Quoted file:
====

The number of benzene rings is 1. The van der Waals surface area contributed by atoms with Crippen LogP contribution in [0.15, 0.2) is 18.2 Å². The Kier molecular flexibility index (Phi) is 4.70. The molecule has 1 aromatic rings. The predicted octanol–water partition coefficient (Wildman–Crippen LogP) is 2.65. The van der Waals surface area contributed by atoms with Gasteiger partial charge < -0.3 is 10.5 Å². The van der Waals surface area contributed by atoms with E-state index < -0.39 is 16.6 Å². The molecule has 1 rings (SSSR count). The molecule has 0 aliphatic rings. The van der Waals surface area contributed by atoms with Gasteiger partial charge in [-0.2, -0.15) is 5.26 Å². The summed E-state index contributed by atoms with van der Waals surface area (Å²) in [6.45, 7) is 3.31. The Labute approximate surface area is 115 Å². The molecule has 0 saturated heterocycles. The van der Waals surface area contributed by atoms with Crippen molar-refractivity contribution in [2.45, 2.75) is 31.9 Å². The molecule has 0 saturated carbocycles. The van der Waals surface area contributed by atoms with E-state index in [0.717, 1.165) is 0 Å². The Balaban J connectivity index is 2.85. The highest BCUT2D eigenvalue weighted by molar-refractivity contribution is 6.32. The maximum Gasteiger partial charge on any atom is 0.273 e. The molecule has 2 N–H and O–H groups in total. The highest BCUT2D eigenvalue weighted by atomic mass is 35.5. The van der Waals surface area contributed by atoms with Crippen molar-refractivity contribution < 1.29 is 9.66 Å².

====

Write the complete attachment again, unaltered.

The number of benzene rings is 1. The van der Waals surface area contributed by atoms with Crippen LogP contribution in [0.15, 0.2) is 18.2 Å². The Kier molecular flexibility index (Phi) is 4.70. The molecule has 1 aromatic rings. The predicted octanol–water partition coefficient (Wildman–Crippen LogP) is 2.65. The van der Waals surface area contributed by atoms with Gasteiger partial charge < -0.3 is 10.5 Å². The van der Waals surface area contributed by atoms with E-state index < -0.39 is 16.6 Å². The molecule has 1 rings (SSSR count). The molecule has 0 aliphatic rings. The van der Waals surface area contributed by atoms with Gasteiger partial charge in [-0.2, -0.15) is 5.26 Å². The summed E-state index contributed by atoms with van der Waals surface area (Å²) in [6.45, 7) is 3.31. The Labute approximate surface area is 115 Å². The molecule has 0 saturated heterocycles. The van der Waals surface area contributed by atoms with Crippen molar-refractivity contribution in [2.45, 2.75) is 31.9 Å². The molecule has 0 saturated carbocycles. The van der Waals surface area contributed by atoms with E-state index in [0.717, 1.165) is 0 Å². The Balaban J connectivity index is 2.85. The highest BCUT2D eigenvalue weighted by molar-refractivity contribution is 6.32. The maximum Gasteiger partial charge on any atom is 0.273 e. The molecule has 2 N–H and O–H groups in total. The highest BCUT2D eigenvalue weighted by atomic mass is 35.5. The van der Waals surface area contributed by atoms with Crippen molar-refractivity contribution < 1.29 is 9.66 Å².